Therefore, I urge you, brothers, in view of God’s mercy, to offer your bodies as living sacrifices, holy and pleasing to God—this is your spiritual act of worship. Do not conform any longer to the pattern of this world, but be transformed by the renewing of your mind. Then you will be able to test and approve what God’s will is—his good, pleasing and perfect will. — Romans 12:1–2, NIV
The Keeper of Standards: The keeper of standards appoints himself Supreme Court justice of all things worship. The keeper of standards is one who has forgotten that they are a sinner too. I confess that I have been guilty of this practice. And so have you. We attempt to play God. But there is only one God, and I am not him. Neither are you.
No worship leader is exempt from the temptation to lift up false standards. We are all vulnerable. I see contemporary worship leaders who despise traditional musicians for their purist conceit; yet they do the same with modern style and song. I see traditional musicians who elevate subjective standards to the level of divine. I see Southern gospel fans who are as snobbish as those who think only hymns are appropriate in worship. What standard have you placed on the worship throne? What have you elevated to the level of idol? I know mine. Do you know yours?
God despises idolatry of any kind. A worship leader is not allowed to absorb even a ray of God’s glory for his or her own pride. Somehow we have convinced ourselves that our experience and training give us the inside track. We are sure that we know more than anyone in our church— and more than most of our fellow worship leaders for that matter. We are convinced that the church owes us big-time thanks. We have convinced ourselves that we are doing God a great favor by exalting a stylistic standard. But stylistic standards are based on externals, whereas God is looking deep within.
Where can we find God’s standard for authentic worship? We find his standard only in his Word. And the Word of God is surprisingly inclusive of worship style. Instead of worship externals, God’s focus is the activity of the heart. God is running a continuous heart scan on each of us throughout every moment of worship.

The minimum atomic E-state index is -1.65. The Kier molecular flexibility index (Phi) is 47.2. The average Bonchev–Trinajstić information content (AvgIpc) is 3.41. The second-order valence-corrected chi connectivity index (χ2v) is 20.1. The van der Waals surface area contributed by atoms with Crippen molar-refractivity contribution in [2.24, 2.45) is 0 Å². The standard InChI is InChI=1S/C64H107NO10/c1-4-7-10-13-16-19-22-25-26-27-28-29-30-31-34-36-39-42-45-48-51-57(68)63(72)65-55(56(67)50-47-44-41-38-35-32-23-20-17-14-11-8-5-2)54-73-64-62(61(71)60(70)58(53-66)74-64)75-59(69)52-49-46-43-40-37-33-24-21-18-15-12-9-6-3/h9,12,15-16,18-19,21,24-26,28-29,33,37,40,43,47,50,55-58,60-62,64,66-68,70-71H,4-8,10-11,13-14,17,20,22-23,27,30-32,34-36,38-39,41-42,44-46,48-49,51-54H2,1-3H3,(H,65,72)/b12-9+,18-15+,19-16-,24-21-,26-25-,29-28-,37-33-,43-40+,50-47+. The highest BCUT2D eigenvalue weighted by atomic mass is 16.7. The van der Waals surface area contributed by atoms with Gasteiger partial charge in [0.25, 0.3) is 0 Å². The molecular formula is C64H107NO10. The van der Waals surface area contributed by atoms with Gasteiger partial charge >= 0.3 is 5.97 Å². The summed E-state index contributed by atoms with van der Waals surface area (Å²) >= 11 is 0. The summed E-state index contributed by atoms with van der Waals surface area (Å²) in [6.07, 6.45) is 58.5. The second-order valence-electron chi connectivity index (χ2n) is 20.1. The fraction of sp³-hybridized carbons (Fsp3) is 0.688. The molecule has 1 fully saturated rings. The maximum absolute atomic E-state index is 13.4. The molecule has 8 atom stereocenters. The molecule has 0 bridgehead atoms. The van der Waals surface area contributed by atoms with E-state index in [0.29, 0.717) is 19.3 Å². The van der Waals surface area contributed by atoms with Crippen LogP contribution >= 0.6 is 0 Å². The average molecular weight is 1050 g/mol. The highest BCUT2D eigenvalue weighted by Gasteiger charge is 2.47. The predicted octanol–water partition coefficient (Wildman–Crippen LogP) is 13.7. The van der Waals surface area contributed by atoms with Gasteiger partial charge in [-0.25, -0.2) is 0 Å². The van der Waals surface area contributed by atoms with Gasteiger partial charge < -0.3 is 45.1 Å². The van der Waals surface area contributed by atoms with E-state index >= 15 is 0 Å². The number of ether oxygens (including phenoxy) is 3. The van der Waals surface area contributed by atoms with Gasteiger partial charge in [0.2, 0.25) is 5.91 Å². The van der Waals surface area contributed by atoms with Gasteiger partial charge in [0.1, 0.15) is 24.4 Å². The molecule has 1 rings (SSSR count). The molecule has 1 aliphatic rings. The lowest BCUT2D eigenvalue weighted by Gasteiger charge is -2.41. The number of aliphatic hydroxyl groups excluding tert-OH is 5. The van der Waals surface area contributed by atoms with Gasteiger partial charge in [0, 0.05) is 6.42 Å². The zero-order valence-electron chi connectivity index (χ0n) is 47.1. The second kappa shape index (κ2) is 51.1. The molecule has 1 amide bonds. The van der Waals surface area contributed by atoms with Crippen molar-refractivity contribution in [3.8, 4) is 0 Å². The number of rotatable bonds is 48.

It is so easy for us to squelch the power of authentic worship by becoming keepers of the standard. Jesus harshest words were aimed at Pharisees who held the truth at arm’s length so they could hold tight to religious power. Am I a Pharisee? Jesus shines a searchlight into our hearts that reveals our deepest intentions. He tests our inner core to seek out selfish pride. There is false security for us in playing God. It sets us above others and gives us a false sense of control. After all, life is very insecure. Death lurks daily. Health can come and go in a moment. Nothing is assured. Judging others by our own standards can certainly make us feel secure. But, it is pernicious pride at its worst.
These are hard words. I know as you read this you may feel under attack. You may feel defensive and possibly angry. You may feel that this is an affront to your integrity as a Christian. If that is how you feel, I beg you to look deep inside your own heart. Let these words sink into your soul and be used by God. We must submit to the laser beam of God’s judgment. We must develop a standard that goes beyond our own preferences. When all is said and done, whether we have lifted up our crucified Christ above everything else is the standard that matters most. — Mark Powers (P.S. – Wishes for a warm and wonderful Christmas celebration to you and yours! Thanks for a great year of GOING FULL CIRCLE.)